When I see my mothers’s pictures of those years I am at awe of her drop-dead beauty. Tall, dark hair, dark almond-shaped eyes, immensily long eyelashes, translucent white skin and a radiant smile. They also sadden me, because they show a happy woman who expected so much from the future! When she met my very good looking and unconventional father, her life took a wild turn --and ever since they tried to understand each other and get along!

Her love for him continued until my father’s unexpected death at age 83 --such a painful blow that she cannot accept it to this day. You see, there were together practically all her life. Mami made papi finish his studies, since it was out of the question she would marry a 'non professional'. Hence, their 7 years engagement, until ‘papi’ finally graduated from the University of Havana, earning a PhD in Philosophy he would never use to earn a living.

They married against the judicious opinions of both their families --and settled into a small apartment in Industria St. in the center of old Havana. It was 1942 --and the Second World War, together with a vast sugar crop-- was filling up Cuba's vaults, enriching even more the already prosperous nation. Soon after, my father got a very advantageous job writing soaps and adventure radio shows for RHC Cadena Azul radio --as he continued writing poetry 'on the side'!

Newly married, their circle of friends never included other "married couples", but a myriad of poets, writers, painters and sculptors, who would later become Cuba's most famous intellectuals and artists. Legendary poet Jose Lezama Lima --author of "Paradiso", one of the greatest novels written in Spanish in this century-- was one of them-- and 'papi' one of the founding members of his highly respected literary magazine "Origenes", which became a symbol of the grand state of Cuban Literature in the 40's. Emilio Ballagas, Gaston Baquero, Mariano Brull, Eugenio Florit, Cintio Vitier, Eliseo Diego, Angel Gaztelu, Octavio Smith, they all visited the house regularly, sharing thoughts until very late at night ---and I was lucky to grow up listening to these fascinating conversations.

The many artists who were beginning their careers at the time gave my parents as wedding presents many paintings and sculptures. Works of art which, many years later would become very valuable. Many of these paintings -confiscated by the Cuban Revolution as families left the country- would later show up at auction in places like Sotheby's and Christie's and bring their new illegal 'owners' thousands of dollars!

Cundo Bermudez, Mariano Rodriguez, Portocarrero, Mijares, Victor Manuel, Mirta Serra, Amelia Pelaez and Mario Carreño made my house as unconventional as my parents, since it was filled with dozens of their modern paintings, together with thousands of books and the most exotic of tropical plants. Instead of having the 'expected' decoration and furniture my home was --again!-- "very bohemian", as people always referred to us and our surroundings -- which included a jungle-like garden with 'papi's favorite 'Yagruma', a gigantic tree with rare huge leaves, colored with what looked like 'hand painted' white designs!.

I still don't understand why we seemed so "different" to the others --and why (to this day!) my friends tell me about the "freedom they tasted" every time they visited my house. Mami was very conservative and tried her best to run a normal and ordinary household. As was expected, both my brother and I went to private catholic schools. We both had our 'manejadoras', or 'nannies', dressed in the required white uniforms, who took us to play at the beach club and the park. Like everybody else's our cook served freshly cooked meals twice a day, which were served at table -- if not in the company of both our parents, at least with Mami present. We went to mass --without fail-- every Sunday. We visited our relatives and interacted normally with friends and neighbors. Thus, I always wanted to think that our daily routine was typical of the life of a family of professionals in Cuba's high-middle class.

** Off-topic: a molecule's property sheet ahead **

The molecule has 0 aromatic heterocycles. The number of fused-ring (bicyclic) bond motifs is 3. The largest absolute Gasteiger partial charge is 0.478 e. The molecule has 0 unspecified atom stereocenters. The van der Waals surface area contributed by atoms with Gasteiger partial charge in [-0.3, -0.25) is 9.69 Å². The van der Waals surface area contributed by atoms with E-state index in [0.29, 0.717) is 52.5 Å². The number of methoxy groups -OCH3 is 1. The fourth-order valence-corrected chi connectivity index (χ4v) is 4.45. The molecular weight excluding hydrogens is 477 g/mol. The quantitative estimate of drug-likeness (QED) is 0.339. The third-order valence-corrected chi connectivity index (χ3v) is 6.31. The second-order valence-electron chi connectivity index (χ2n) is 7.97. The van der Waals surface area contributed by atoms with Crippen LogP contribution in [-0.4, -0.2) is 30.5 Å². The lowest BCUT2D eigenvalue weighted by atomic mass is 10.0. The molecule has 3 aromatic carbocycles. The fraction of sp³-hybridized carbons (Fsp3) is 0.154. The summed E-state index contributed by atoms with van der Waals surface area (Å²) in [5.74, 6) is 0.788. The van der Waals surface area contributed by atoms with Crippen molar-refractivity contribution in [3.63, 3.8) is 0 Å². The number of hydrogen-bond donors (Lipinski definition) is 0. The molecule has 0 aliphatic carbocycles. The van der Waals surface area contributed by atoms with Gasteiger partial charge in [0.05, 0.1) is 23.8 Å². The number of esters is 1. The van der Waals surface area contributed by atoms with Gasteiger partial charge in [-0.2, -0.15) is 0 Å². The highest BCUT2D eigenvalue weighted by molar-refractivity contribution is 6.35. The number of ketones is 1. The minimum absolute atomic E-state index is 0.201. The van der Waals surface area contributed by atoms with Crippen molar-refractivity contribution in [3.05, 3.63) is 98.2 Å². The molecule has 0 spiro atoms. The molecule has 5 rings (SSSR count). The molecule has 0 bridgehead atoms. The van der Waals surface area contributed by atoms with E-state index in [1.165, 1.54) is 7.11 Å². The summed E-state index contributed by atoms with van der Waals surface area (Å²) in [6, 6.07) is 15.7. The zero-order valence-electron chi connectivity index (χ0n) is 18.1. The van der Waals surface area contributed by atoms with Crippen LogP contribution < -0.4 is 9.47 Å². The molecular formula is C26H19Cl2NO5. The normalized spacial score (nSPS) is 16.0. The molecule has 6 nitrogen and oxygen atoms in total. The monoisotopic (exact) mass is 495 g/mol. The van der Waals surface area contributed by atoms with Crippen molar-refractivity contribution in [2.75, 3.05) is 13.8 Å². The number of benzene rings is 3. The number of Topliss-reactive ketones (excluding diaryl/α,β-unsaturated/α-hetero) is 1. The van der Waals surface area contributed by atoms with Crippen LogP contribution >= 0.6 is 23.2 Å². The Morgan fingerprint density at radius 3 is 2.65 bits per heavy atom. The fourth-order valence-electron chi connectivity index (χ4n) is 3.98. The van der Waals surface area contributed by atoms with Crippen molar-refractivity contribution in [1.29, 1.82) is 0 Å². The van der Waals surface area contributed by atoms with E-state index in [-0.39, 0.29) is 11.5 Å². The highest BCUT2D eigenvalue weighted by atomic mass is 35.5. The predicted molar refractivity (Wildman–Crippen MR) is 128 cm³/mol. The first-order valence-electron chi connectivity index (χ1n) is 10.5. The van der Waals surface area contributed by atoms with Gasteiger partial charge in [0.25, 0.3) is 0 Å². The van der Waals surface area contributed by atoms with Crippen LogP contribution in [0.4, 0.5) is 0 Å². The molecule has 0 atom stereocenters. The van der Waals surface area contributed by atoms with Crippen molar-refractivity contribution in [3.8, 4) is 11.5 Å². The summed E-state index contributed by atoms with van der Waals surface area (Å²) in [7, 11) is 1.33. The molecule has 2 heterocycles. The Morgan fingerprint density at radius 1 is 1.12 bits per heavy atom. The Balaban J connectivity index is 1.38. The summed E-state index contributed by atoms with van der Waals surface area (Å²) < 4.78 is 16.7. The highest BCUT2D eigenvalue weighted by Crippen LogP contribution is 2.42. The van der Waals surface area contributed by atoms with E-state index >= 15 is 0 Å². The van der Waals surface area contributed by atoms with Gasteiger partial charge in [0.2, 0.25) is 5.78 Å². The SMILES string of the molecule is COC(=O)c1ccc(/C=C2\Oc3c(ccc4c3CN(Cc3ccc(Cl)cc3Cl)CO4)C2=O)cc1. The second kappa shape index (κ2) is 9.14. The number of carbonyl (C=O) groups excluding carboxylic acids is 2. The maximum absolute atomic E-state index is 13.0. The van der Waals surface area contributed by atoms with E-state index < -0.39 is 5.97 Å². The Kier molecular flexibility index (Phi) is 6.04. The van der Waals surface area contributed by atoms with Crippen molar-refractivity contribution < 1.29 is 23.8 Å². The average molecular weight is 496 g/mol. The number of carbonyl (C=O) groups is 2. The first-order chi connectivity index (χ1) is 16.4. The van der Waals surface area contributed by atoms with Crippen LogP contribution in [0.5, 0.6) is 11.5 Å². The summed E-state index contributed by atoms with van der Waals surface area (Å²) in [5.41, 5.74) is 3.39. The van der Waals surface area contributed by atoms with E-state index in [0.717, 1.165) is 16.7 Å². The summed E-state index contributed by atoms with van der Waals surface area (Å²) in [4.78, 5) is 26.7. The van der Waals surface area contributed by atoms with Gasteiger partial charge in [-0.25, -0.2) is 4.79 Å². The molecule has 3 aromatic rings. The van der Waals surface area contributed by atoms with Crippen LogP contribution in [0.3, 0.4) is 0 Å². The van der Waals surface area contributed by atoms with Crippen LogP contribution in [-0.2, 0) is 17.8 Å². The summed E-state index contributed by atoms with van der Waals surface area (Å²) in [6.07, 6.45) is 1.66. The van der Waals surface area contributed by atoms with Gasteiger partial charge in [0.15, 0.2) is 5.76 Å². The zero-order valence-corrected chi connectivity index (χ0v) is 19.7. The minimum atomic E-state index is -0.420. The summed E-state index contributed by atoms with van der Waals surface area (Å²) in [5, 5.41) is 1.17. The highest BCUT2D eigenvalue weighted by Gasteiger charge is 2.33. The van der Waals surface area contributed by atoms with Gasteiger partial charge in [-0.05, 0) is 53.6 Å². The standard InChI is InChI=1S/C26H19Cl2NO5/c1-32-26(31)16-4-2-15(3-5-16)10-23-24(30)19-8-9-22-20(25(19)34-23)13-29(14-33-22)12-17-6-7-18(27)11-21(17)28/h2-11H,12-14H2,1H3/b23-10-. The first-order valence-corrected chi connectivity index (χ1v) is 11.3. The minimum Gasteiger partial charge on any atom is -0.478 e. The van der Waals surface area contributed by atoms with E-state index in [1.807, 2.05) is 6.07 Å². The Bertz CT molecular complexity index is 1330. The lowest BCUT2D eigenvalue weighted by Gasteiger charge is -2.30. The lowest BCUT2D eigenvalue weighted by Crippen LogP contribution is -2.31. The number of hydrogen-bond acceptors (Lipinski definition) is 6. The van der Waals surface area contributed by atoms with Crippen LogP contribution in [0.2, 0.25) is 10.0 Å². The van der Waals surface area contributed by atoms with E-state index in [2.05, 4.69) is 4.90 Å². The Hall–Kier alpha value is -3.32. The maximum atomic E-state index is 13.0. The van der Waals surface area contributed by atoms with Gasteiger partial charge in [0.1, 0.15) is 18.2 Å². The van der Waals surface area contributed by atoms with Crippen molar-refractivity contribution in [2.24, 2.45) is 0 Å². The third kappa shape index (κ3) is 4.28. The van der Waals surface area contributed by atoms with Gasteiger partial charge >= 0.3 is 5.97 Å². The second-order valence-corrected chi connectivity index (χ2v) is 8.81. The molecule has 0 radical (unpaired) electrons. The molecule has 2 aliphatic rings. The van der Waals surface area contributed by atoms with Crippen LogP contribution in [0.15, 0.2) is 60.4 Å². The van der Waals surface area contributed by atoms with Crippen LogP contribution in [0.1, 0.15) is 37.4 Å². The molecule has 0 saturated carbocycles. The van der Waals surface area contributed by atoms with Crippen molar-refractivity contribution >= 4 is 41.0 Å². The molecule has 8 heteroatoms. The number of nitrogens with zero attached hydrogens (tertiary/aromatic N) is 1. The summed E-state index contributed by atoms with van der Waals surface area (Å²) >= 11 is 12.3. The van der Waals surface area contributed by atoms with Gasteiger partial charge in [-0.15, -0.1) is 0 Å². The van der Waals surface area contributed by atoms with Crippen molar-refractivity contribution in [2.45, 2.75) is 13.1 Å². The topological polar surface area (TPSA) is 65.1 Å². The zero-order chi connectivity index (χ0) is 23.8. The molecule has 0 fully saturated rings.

But we were a family of "intellectuals" --and in our "Brave New World" test-tubes, the infamous drop of water had changed the uniformity of the 'formula'!

I always wanted to be like my friends though! Although now I laugh about it and even brag about my unusual upbringing, 'papi' used to embarass me very much when --every time he drove me to school-- he would start speaking to himself -out loud!- and used his fingers to count the verses of the surrealist poems he was writing in his mind, as he drove along the city.

"One, two three, four....One, two, three four" - he would say, moving his fingers up and down concocting a new sonnet - "One, two, three, four..."

It was all so crazy! I remember talking out loud to myself every time he stopped the car for a red light --pretending 'papi' and I were happily talking to each other, carrying “a conversation” like a normal family -- and hoping the people in nearby cars did not notice the unusual circumstances of out mutual monologues!

As the Radio and TV industries developed in Cuba in the 40’s and 50’s, my father's career blossomed and brought our family quite a comfortable lifestyle. Papi became Director of Advertising for Sterling Products Inc, creating famous slogans for their products and producing TV programs for them.

"Mejor Mejora Mejoral" --was one of them. While "Si Su Pelo Hablara Pediría Glostora" (If Your Hair Could Speak, It Would Ask for Glostora), created to sell a popular hair 'brilliantine' of the 50's, showed his poetic surrealistic imagery at its best!

At this point of their lives, as money poured in, Mami started helping papi writing some of the many radio soap operas he was asked to do. They were broadcasted in Cuba and all over Latin America --and later on some were made into Mexican movies. While he wrote the extremely popular "Carcel de Mujeres" (Women's Jail) and "Misterios del Mas Alla" (Misteries of the Unknown), she wrote "Hospital General" and "Histories of a Madhouse"--although her name never appeared in the credits, as it corresponded to a good, self-effacing wife.

When we moved to the our brand new house in Miramar in 1950, my father was making over $2,000 a month --doing the advertising and directing and producing TV programs for clients like Bacardi, Dodge & Chrysler and Gilette-- salary that at the time was a huge amount of money. But instead of buying real estate, giving my mother jewels and furs, or saving it, after expenses were paid -- my father enjoyed life to the hilt, partied day and night and spent it all!